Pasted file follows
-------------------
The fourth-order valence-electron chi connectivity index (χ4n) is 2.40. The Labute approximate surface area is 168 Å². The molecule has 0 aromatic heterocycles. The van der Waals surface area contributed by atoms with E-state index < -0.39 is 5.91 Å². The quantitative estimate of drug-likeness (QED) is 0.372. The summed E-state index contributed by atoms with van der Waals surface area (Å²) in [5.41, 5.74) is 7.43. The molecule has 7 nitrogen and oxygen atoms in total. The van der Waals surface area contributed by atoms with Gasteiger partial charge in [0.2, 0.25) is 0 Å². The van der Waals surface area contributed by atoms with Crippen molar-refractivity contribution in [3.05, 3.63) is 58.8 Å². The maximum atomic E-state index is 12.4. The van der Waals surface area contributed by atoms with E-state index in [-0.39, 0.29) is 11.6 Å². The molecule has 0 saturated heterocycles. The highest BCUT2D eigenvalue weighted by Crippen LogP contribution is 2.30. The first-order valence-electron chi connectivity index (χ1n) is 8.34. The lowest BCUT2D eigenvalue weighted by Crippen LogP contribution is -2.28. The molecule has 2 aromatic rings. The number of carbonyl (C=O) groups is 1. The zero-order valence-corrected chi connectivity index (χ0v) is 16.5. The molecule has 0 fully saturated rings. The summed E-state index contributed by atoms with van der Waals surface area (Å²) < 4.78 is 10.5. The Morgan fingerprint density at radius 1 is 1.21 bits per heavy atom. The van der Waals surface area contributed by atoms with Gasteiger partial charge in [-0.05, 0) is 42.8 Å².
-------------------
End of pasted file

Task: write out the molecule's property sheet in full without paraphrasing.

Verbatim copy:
The fourth-order valence-electron chi connectivity index (χ4n) is 2.40. The Labute approximate surface area is 168 Å². The molecule has 0 aromatic heterocycles. The van der Waals surface area contributed by atoms with E-state index < -0.39 is 5.91 Å². The quantitative estimate of drug-likeness (QED) is 0.372. The summed E-state index contributed by atoms with van der Waals surface area (Å²) in [5.41, 5.74) is 7.43. The molecule has 7 nitrogen and oxygen atoms in total. The van der Waals surface area contributed by atoms with Gasteiger partial charge in [0.2, 0.25) is 0 Å². The van der Waals surface area contributed by atoms with Crippen molar-refractivity contribution in [3.05, 3.63) is 58.8 Å². The maximum atomic E-state index is 12.4. The van der Waals surface area contributed by atoms with E-state index in [-0.39, 0.29) is 11.6 Å². The molecule has 0 saturated heterocycles. The highest BCUT2D eigenvalue weighted by Crippen LogP contribution is 2.30. The first-order valence-electron chi connectivity index (χ1n) is 8.34. The lowest BCUT2D eigenvalue weighted by Crippen LogP contribution is -2.28. The molecule has 2 aromatic rings. The number of carbonyl (C=O) groups is 1. The zero-order valence-corrected chi connectivity index (χ0v) is 16.5. The molecule has 0 fully saturated rings. The summed E-state index contributed by atoms with van der Waals surface area (Å²) < 4.78 is 10.5. The Morgan fingerprint density at radius 1 is 1.21 bits per heavy atom. The van der Waals surface area contributed by atoms with Gasteiger partial charge in [-0.05, 0) is 42.8 Å².